The problem with this perspective is cancel culture isn’t real, at least not in the way people believe it is. Instead, it’s turned into a catch-all for when people in power face consequences for their actions or receive any type of criticism, something that they’re not used to. I’m a black, Muslim woman, and because of social media, marginalized people like myself can express ourselves in a way that was not possible before. That means racist, sexist, and bigoted behavior or remarks don’t fly like they used to. This applies to not only wealthy people or industry leaders but anyone whose privilege has historically shielded them from public scrutiny. Because they can’t handle this cultural shift, they rely on phrases like “cancel culture” to delegitimize the criticism.
I see a Pretoria high court judge has ruled that marriage is still a sacred institution and that the instituting of damages claim by an aggrieved spouse resulting from adultery was not outdated. Judge Ben du Plessis’ judgment comes in the wake of a damages claim instituted by Albertus Wiese against Chris Moolman who allegedly had an adulterous relationship with Wiese’s wife Lente between April 2001 and May 2002.
Moolman’s lawyer argued that the legal convictions of the community had changed and that it could not be said to constitute a wrongful action for the purposes of claiming delictual damages to have sex with a married spouse.
He said the question raised in this case was whether the morals of the community had changed so much in modern times that adultery was no longer seen as wrong. Du Plessis said it is clear that the community still viewed marriage as sacred and that it is important that the law protected innocent spouses against the interference from outside into their marriages.
Given decisions handed down by the Constitutional Court in various cases – Volks v Robinsone, Dawood v Minister of Home Affairs, Minister of Home Affairs v Fourie – in which the institution of marriage was said to have a special place in our society, I am not too surprised by this judgment. If marriage is an important, even pivotal, institution for society, then the law may well be seen as an appropriate instrument to try and protect spouses from the hurt suffered because of the infidilities of their loved one (or ones).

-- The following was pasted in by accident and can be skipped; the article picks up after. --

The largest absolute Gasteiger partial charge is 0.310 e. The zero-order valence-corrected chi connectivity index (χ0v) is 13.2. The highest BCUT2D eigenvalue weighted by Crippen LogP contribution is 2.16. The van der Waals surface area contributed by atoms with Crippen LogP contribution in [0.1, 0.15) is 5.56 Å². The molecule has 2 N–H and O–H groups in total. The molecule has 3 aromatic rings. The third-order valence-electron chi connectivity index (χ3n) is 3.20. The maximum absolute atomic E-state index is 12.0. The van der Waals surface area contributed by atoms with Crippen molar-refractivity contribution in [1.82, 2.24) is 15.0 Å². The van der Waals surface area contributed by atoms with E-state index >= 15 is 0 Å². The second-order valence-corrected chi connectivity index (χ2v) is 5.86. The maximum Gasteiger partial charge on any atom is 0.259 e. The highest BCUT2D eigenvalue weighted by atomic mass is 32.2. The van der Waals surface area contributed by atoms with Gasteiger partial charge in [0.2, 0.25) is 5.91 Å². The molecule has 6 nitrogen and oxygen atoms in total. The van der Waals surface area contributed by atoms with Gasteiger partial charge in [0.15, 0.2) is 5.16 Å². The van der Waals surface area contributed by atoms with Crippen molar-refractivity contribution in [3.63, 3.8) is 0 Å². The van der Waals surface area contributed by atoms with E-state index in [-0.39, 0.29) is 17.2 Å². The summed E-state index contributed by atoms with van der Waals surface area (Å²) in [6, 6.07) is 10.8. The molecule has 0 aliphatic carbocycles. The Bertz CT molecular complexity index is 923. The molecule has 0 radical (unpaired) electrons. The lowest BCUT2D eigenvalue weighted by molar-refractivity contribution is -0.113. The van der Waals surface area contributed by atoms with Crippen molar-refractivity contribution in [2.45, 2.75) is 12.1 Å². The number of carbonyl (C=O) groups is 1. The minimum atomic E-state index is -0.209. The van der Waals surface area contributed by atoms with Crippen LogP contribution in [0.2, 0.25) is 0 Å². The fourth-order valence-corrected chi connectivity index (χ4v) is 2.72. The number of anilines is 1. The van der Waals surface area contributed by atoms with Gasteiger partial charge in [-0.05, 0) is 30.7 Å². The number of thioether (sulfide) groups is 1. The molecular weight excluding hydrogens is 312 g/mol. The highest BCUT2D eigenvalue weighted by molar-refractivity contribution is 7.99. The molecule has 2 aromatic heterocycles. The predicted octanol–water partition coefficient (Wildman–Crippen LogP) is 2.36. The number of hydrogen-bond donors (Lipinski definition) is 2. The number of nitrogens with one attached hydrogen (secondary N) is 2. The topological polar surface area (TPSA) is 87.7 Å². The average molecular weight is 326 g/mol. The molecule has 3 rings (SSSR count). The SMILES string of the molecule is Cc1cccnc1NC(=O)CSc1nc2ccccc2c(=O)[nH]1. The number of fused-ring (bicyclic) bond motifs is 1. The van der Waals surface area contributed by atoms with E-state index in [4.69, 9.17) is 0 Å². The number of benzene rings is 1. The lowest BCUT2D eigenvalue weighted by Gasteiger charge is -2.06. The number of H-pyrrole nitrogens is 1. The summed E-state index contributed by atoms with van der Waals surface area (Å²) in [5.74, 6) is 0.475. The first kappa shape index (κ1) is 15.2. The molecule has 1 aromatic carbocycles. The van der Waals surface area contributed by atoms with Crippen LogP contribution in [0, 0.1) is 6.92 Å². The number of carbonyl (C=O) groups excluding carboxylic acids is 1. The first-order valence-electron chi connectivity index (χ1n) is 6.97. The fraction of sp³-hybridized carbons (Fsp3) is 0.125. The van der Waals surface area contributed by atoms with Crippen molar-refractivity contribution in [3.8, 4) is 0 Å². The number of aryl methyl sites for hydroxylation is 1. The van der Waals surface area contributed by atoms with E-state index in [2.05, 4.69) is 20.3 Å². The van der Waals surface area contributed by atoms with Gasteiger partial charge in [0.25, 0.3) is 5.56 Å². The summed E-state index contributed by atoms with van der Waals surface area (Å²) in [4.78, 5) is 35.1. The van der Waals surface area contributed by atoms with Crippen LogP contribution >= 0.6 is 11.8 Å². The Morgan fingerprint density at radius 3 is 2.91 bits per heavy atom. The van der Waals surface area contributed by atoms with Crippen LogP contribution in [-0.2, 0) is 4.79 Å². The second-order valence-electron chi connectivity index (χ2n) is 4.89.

Personally I believe marriage should become a social and/or religious institution rather than a legal one and that intimate relationships between people should be regulated by the law regardless of whether they have chosen to get married or not. Why should the law regulate marriage when so many people in South Africa decide to live together instead of getting married or cannot get their partner to marry them and then do not have the protection afforded by the law? Surely the state should not give special rights to some couples merely because they obtained a piece of paper from the Department of Home Affairs.
Especially vulnerable woman whose partners refuse to marry them suffer immensely because the law – when dishing out protection to intimate relationships – fixates on marriage in stead of focusing on the nature of the relationship and the obligations engendered by that relationship.
In any case, as a matter of public policy I am not sure anybody should be allowed to claim for damages for pain and suffering from the person who had sex with their spouse. As far as I know, at least two people are involved in infidelity and one of those people is the spouse of the person now wanting money from the third party. Why should the unmarried partner suffer because of actions by a cheating married partner?
Is the married partner who committed adultery not perhaps more blameworthy than the unmarried partner? After all the unmarried partner did not promise anybody that he or she would remain faithful, and is not cheating on anyone. In a society based at least partly on the values of freedom and equality, surely it is unwise to make an unmarried person pay damages for sleeping with a married man or woman, as this curtails that person’s freedom and treats the married person – the one presumably being dishonest! – as if he or she is completely blameless.
So when Jacob Zuma (you thought I was going to get through an entire post without mentioning him – forget it!) sleeps with someone who is not one of his wives, his wives will have a right to sue that person for damages while Jacob Zuma will be completely blameless from a legal point of view. This seems deeply unfair to me and sends the wrong signal about how the law should deal with honesty and dishonesty. But I am sure some of Mr. Zuma’s defenders will argue that the rule is just hunky dory.
It is probably also a rule that is inspired by patriarchal values in which married men are never blamed for lying and cheating, while the poor unmarried woman who sleep with them are. I bet the judge who wrote this decision is married and has rather old fashioned views of the world. He probably does not know that many younger people do not get married and that marriage has gone a bit out of fashion – unless one is in a same-sex relationship of course. Wonder what he thinks of gender equality and whether the woman’s place is in the home?BACK TO TOP